Thursday, June 28, 2012

Science is for People; Not for Itself

I am still puzzling over something someone said recently in a conversation forum I am part of:

"Technology is for People, Science is for Science".

This statement makes no sense on many levels.  According to the American Heritage Dictionary:

"Science: 1a. The observation, identification, description, experimental investigation, and theoretical explanation of phenomena...4. Knowledge, especially that gained through experience"

and from the same source:

"Technology: 1a. The application of science, especially to industrial or commercial objectives. 1b. The scientific method and material used to achieve a commercial or industrial objective..."

Technology and science have several features in common, and indeed they overlap in significant ways. Not so distinct as some might think.

Another practical objection: why would anyone take part in science if not for some reason that has something to do with themself? I'm not talking only about straightforward material objectives (although those apply) but also about objectives that have to do with creating, preventing, addressing, exploring change. Change in something. Something we care about. With that in mind, can you imagine science existing in a vacuum?

Let's say the writer holds to the related belief that knowledge should be pursued for the sake of gaining knowledge. It is hard for me, endlessly curious me, to argue against learning for the sake of learning. Because you never know when it might come in useful. Oops...useful. Useful, using, used. Knowledge for the sake of knowledge (and nothing else, not ever!) would mean no application of that knowledge, wouldn't it? Nothing Useful.

Or...still on the idea of engaging in knowledge acquisition through science for the sake of science that even possible? If I enjoy undertaking scientific inquiry, then am I not doing so in part for myself? Yes, I am. I wouldn't believe anyone who claimed otherwise. If I hate undertaking scientific inquiry yet take part in it anyway, then there is an even stronger personal motivation (unhealthy as it may be) at work here.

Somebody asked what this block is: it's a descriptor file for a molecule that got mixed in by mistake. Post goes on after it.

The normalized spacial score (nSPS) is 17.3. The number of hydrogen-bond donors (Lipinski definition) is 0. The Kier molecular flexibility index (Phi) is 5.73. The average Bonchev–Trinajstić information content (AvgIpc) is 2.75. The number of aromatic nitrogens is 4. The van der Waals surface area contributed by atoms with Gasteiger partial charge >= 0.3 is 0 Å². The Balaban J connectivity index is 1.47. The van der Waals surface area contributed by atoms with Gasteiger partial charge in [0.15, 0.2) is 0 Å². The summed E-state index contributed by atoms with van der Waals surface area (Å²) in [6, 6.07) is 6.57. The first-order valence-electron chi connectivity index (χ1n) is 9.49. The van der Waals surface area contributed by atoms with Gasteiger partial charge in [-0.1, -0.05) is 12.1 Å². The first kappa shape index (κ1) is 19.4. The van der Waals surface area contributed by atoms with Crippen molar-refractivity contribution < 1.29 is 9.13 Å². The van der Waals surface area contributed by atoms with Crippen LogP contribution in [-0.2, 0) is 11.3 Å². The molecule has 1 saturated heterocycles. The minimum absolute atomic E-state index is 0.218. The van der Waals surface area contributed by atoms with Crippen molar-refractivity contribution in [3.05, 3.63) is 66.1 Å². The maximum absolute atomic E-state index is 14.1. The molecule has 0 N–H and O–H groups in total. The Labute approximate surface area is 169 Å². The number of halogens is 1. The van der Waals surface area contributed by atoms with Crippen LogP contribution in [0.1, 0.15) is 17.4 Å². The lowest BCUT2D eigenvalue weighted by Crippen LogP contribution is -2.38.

I am no Physicist, but I have read enough about quantum mechanics to understand that if one adheres to a quantum view of the universe, then it is virtually impossible (in fact, provably false) to claim that any scientific endeavor (however you choose to define or restrict the term) could possibly take place without interactions between those conducting the science and the objects of the investigation. Scientific investigation, science, cannot exist in and of itself and for itself.

Finally, let's talk ethics for just a moment. There is something creepy about claiming, in this globally connected (and often violent) 21st Century, that we humans should pretend (yes, I said pretend) that when we take part in scientific investigation or exploration or experimentation, that we can do so without societal repercussions. If we instead embrace the interaction of science with society, and the fact that we do engage in science for very human reasons, we have the opportunity to point that science towards positive goals and outcomes.

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